This seemed so strange that I had to check and sure enough, even in Office 2008, Excel has 2/29/00, internally 60. I could hardly believe that MS hasn't considered this error, so checked their web site and found this "explanation" and instructions on adjusting dates before 1 March 1900 (http://support.microsoft.com/kb/214058/):
When the date system in Microsoft Excel was originally created, it was designed to be fully compatible with date systems used by other spreadsheet programs.

However, in this date system, the year 1900 is incorrectly interpreted as a leap year. Because there is no February 29 ("leap day") in the year 1900, the day of the week for any date before March 1, 1900 (the day after the "leap day"), is not computed correctly.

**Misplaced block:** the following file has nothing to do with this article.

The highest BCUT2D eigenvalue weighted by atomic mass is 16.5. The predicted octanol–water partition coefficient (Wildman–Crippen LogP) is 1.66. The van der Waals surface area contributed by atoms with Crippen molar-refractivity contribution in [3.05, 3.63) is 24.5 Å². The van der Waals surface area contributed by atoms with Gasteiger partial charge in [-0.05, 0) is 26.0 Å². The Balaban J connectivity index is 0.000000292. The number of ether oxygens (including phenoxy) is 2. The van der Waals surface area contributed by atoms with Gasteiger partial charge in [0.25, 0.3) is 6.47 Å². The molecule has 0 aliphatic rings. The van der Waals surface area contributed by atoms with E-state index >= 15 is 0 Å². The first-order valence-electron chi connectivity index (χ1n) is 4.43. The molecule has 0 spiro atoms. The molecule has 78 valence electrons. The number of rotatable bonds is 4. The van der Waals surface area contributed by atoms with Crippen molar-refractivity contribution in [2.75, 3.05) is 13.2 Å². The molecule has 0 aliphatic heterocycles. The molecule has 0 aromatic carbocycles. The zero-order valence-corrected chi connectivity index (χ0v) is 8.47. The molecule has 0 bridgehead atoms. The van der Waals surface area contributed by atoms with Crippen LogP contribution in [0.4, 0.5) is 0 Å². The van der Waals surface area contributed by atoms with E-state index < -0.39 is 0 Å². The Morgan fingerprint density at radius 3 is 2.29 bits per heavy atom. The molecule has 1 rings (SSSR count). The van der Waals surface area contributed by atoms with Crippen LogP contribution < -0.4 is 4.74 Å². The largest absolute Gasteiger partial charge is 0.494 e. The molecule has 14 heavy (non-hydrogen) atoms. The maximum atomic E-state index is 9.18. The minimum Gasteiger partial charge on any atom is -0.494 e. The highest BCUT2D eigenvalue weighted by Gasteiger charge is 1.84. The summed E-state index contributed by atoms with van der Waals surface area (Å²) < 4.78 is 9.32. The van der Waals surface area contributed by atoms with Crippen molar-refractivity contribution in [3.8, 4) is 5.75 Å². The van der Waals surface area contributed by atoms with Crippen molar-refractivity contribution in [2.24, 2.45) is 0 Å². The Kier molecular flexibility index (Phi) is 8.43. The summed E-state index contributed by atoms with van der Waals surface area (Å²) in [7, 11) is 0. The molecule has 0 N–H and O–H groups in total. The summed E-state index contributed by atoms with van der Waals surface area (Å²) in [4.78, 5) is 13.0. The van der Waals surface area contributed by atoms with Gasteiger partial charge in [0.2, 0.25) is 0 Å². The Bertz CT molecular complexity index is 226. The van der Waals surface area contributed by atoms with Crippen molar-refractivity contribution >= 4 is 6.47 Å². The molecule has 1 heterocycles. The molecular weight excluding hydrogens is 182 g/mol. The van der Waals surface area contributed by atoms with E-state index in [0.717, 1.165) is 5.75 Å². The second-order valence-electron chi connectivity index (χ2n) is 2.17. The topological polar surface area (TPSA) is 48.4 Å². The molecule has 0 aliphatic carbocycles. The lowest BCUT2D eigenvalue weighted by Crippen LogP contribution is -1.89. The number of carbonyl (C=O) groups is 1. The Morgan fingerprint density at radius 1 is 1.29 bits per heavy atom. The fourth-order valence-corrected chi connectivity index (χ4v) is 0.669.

Tony++
Tony++
SSCrazy
SSCrazy (2.3K reputation)SSCrazy (2.3K reputation)SSCrazy (2.3K reputation)SSCrazy (2.3K reputation)SSCrazy (2.3K reputation)SSCrazy (2.3K reputation)SSCrazy (2.3K reputation)SSCrazy (2.3K reputation)

Group: General Forum Members
Points: 2254 Visits: 2004
As shown in this QOTD, adding/subtracting a number from a date is adding/subtracting that many whole days.
Is this standard behavior, or is this undocumented behavior that could change in the future (to minutes/weeks/whatever)?

I've wondered about this before, and so have always stuck with using DATEADD to be sure my code is safe.
john.arnott
john.arnott
UDP Broadcaster
UDP Broadcaster (1.5K reputation)UDP Broadcaster (1.5K reputation)UDP Broadcaster (1.5K reputation)UDP Broadcaster (1.5K reputation)UDP Broadcaster (1.5K reputation)UDP Broadcaster (1.5K reputation)UDP Broadcaster (1.5K reputation)UDP Broadcaster (1.5K reputation)

Group: General Forum Members
Points: 1466 Visits: 3059
Tony++ (11/19/2009)
As shown in this QOTD, adding/subtracting a number from a date is adding/subtracting that many whole days.
Is this standard behavior, or is this undocumented behavior that could change in the future (to minutes/weeks/whatever)?